Morsi to stand trial for incitement to murder

Deposed Egyptian president and 14 other Brotherhood members referred to court on charges of committing violence.

    Ousted Egyptian president Mohamed Morsi is to stand trial for "incitement to murder", state media reported without giving a date for the procedings.

    The prosecutor, Hesham Barakat, referred Morsi and 14 other Brotherhood members to a Cairo criminal court on charges of "committing acts of violence, and inciting killing and thuggery", the state news agency reported on Sunday.

    The charges relate to violence outside the presidential palace last December, after Morsi had ignited protesters' rage by expanding his powers.

    At least seven people were killed in the ensuing clashes.

    Morsi is also being investigated over his escape from jail during the 2011 uprising against former President Hosni Mubarak.

    Morsi was overthrown by the army on July 3, just a year into his four-year term, following mass protests against his rule.

    Since then, the authorities have mounted a fierce crackdown against his Muslim Brotherhood, rounding up most of its top leaders.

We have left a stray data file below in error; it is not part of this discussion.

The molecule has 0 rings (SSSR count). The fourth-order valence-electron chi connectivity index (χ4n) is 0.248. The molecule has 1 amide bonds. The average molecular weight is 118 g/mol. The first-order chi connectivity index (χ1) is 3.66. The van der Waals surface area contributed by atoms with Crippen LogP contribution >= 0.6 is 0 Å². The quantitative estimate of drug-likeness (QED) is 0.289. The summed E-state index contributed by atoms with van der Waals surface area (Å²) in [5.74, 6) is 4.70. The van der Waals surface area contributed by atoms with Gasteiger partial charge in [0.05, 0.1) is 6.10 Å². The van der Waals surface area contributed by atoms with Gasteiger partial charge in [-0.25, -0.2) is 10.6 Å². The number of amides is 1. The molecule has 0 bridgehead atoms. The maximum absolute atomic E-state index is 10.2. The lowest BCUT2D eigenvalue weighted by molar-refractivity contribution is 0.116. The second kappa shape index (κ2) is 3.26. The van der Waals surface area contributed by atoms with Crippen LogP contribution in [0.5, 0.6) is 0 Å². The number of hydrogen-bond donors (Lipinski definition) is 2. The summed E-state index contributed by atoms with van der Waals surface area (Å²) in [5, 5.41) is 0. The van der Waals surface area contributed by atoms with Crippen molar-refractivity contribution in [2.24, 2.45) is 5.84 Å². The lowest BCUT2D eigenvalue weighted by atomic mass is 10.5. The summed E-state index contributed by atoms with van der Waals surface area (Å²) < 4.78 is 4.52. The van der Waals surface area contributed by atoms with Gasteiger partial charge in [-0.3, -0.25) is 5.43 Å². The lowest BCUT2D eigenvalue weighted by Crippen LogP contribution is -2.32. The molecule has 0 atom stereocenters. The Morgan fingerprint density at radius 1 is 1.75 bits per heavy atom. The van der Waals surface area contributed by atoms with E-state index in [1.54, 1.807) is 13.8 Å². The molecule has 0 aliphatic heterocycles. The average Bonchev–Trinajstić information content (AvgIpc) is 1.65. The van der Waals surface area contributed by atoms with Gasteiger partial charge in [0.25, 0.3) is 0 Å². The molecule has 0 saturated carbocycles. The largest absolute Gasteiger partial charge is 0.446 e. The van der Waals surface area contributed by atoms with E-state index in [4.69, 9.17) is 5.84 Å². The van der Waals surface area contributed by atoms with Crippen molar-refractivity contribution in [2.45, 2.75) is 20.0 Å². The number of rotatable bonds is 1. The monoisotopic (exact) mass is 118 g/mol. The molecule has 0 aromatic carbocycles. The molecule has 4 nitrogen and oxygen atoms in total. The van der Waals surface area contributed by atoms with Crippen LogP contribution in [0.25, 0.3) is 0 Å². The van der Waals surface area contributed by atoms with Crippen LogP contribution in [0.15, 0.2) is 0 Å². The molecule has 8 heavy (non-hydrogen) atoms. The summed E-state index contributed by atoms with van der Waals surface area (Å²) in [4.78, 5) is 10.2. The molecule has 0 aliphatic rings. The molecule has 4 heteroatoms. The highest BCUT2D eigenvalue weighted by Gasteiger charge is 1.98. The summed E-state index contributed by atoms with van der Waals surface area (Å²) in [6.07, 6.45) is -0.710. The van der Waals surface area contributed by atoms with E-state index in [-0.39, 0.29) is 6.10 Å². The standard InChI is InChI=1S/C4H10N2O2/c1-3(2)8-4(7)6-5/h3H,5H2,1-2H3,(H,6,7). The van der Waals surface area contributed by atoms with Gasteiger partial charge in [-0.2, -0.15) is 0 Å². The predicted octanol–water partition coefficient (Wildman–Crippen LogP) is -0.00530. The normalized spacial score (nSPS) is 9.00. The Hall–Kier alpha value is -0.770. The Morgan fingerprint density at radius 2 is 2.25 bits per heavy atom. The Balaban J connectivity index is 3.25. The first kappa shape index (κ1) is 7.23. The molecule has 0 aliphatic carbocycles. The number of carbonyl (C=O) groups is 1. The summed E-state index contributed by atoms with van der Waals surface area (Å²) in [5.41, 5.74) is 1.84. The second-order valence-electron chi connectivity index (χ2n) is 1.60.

The security forces have also killed hundreds of Morsi supporters during protests since his downfall.

    In turn, the government accuses the Brotherhood of committing acts of violence. Around 100 members of the security forces have also been killed since August 14, when the police used force to break up pro-Morsi protest camps in Cairo.

    SOURCE: Agencies


    YOU MIGHT ALSO LIKE

    'We scoured for days without sleeping, just clothes on our backs'

    'We scoured for days without sleeping, just clothes on our backs'

    The Philippines’ Typhoon Haiyan was the strongest storm ever to make landfall. Five years on, we revisit this story.

    How Moscow lost Riyadh in 1938

    How Moscow lost Riyadh in 1938

    Russian-Saudi relations could be very different today, if Stalin hadn't killed the Soviet ambassador to Saudi Arabia.

    Daughters of al-Shabab

    Daughters of al-Shabab

    What draws Kenyan women to join al-Shabab and what challenges are they facing when they return to their communities?